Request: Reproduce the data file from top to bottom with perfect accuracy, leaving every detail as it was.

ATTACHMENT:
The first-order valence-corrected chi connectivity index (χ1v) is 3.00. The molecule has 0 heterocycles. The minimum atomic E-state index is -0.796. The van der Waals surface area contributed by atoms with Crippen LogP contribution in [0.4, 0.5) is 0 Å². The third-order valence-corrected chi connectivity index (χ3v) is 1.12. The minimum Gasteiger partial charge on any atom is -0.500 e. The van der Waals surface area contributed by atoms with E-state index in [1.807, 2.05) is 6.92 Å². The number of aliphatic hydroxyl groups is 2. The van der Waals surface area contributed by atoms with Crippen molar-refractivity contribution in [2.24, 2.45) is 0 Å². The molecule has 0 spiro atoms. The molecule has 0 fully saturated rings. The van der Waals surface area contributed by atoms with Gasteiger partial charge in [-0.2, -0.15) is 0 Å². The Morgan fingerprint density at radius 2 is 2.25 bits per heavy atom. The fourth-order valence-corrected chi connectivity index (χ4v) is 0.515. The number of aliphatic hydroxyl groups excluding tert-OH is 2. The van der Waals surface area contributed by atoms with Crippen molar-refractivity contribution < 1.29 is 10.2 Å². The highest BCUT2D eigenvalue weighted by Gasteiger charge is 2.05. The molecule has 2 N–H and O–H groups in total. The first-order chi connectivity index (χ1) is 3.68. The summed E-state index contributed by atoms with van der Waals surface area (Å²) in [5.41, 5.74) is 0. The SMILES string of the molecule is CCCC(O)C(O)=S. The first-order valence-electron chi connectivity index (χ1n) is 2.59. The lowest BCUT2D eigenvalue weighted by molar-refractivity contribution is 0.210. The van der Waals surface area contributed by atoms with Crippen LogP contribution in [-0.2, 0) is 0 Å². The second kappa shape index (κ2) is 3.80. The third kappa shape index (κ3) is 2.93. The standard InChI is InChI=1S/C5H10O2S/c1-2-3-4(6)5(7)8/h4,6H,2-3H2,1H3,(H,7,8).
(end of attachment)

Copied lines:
The first-order valence-corrected chi connectivity index (χ1v) is 3.00. The molecule has 0 heterocycles. The minimum atomic E-state index is -0.796. The van der Waals surface area contributed by atoms with Crippen LogP contribution in [0.4, 0.5) is 0 Å². The third-order valence-corrected chi connectivity index (χ3v) is 1.12. The minimum Gasteiger partial charge on any atom is -0.500 e. The van der Waals surface area contributed by atoms with E-state index in [1.807, 2.05) is 6.92 Å². The number of aliphatic hydroxyl groups is 2. The van der Waals surface area contributed by atoms with Crippen molar-refractivity contribution in [2.24, 2.45) is 0 Å². The molecule has 0 spiro atoms. The molecule has 0 fully saturated rings. The van der Waals surface area contributed by atoms with Gasteiger partial charge in [-0.2, -0.15) is 0 Å². The Morgan fingerprint density at radius 2 is 2.25 bits per heavy atom. The fourth-order valence-corrected chi connectivity index (χ4v) is 0.515. The number of aliphatic hydroxyl groups excluding tert-OH is 2. The van der Waals surface area contributed by atoms with Crippen molar-refractivity contribution < 1.29 is 10.2 Å². The highest BCUT2D eigenvalue weighted by Gasteiger charge is 2.05. The molecule has 2 N–H and O–H groups in total. The first-order chi connectivity index (χ1) is 3.68. The summed E-state index contributed by atoms with van der Waals surface area (Å²) in [5.41, 5.74) is 0. The SMILES string of the molecule is CCCC(O)C(O)=S. The first-order valence-electron chi connectivity index (χ1n) is 2.59. The lowest BCUT2D eigenvalue weighted by molar-refractivity contribution is 0.210. The van der Waals surface area contributed by atoms with Crippen LogP contribution in [-0.2, 0) is 0 Å². The second kappa shape index (κ2) is 3.80. The third kappa shape index (κ3) is 2.93. The standard InChI is InChI=1S/C5H10O2S/c1-2-3-4(6)5(7)8/h4,6H,2-3H2,1H3,(H,7,8).